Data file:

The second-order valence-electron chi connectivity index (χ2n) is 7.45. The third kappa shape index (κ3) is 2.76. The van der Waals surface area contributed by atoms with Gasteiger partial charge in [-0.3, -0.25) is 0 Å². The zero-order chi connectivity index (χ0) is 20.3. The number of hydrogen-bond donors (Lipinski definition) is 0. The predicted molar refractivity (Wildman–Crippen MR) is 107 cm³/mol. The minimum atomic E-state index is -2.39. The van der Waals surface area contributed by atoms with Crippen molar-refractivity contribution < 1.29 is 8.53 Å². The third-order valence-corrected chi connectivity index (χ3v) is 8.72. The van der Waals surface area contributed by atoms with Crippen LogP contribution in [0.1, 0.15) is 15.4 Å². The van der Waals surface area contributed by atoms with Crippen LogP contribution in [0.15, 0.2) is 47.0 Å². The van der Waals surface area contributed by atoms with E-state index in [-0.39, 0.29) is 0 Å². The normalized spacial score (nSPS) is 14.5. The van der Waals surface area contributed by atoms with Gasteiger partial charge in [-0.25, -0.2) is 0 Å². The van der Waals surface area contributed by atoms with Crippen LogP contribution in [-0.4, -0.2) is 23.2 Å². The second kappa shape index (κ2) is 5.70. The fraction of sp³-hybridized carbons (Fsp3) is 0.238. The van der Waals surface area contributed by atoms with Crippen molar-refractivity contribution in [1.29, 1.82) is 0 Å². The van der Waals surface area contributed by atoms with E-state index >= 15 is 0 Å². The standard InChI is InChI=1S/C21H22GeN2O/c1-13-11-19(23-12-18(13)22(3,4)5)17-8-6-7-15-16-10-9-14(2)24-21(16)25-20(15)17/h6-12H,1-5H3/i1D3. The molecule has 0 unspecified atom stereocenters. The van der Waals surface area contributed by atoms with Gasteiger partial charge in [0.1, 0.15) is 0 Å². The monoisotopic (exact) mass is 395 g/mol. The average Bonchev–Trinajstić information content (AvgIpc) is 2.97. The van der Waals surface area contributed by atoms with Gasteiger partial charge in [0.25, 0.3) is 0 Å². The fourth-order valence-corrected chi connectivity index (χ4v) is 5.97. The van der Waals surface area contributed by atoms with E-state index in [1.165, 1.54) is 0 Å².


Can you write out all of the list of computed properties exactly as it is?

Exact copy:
The second-order valence-electron chi connectivity index (χ2n) is 7.45. The third kappa shape index (κ3) is 2.76. The van der Waals surface area contributed by atoms with Gasteiger partial charge in [-0.3, -0.25) is 0 Å². The zero-order chi connectivity index (χ0) is 20.3. The number of hydrogen-bond donors (Lipinski definition) is 0. The predicted molar refractivity (Wildman–Crippen MR) is 107 cm³/mol. The minimum atomic E-state index is -2.39. The van der Waals surface area contributed by atoms with Crippen molar-refractivity contribution < 1.29 is 8.53 Å². The third-order valence-corrected chi connectivity index (χ3v) is 8.72. The van der Waals surface area contributed by atoms with Crippen LogP contribution in [0.1, 0.15) is 15.4 Å². The van der Waals surface area contributed by atoms with Crippen LogP contribution in [0.15, 0.2) is 47.0 Å². The van der Waals surface area contributed by atoms with E-state index in [-0.39, 0.29) is 0 Å². The normalized spacial score (nSPS) is 14.5. The van der Waals surface area contributed by atoms with Gasteiger partial charge in [-0.25, -0.2) is 0 Å². The van der Waals surface area contributed by atoms with Crippen LogP contribution in [-0.4, -0.2) is 23.2 Å². The second kappa shape index (κ2) is 5.70. The fraction of sp³-hybridized carbons (Fsp3) is 0.238. The van der Waals surface area contributed by atoms with Crippen molar-refractivity contribution in [1.29, 1.82) is 0 Å². The van der Waals surface area contributed by atoms with E-state index >= 15 is 0 Å². The standard InChI is InChI=1S/C21H22GeN2O/c1-13-11-19(23-12-18(13)22(3,4)5)17-8-6-7-15-16-10-9-14(2)24-21(16)25-20(15)17/h6-12H,1-5H3/i1D3. The molecule has 0 unspecified atom stereocenters. The van der Waals surface area contributed by atoms with Gasteiger partial charge in [0.1, 0.15) is 0 Å². The monoisotopic (exact) mass is 395 g/mol. The average Bonchev–Trinajstić information content (AvgIpc) is 2.97. The van der Waals surface area contributed by atoms with Gasteiger partial charge in [0.25, 0.3) is 0 Å². The fourth-order valence-corrected chi connectivity index (χ4v) is 5.97. The van der Waals surface area contributed by atoms with E-state index in [1.165, 1.54) is 0 Å².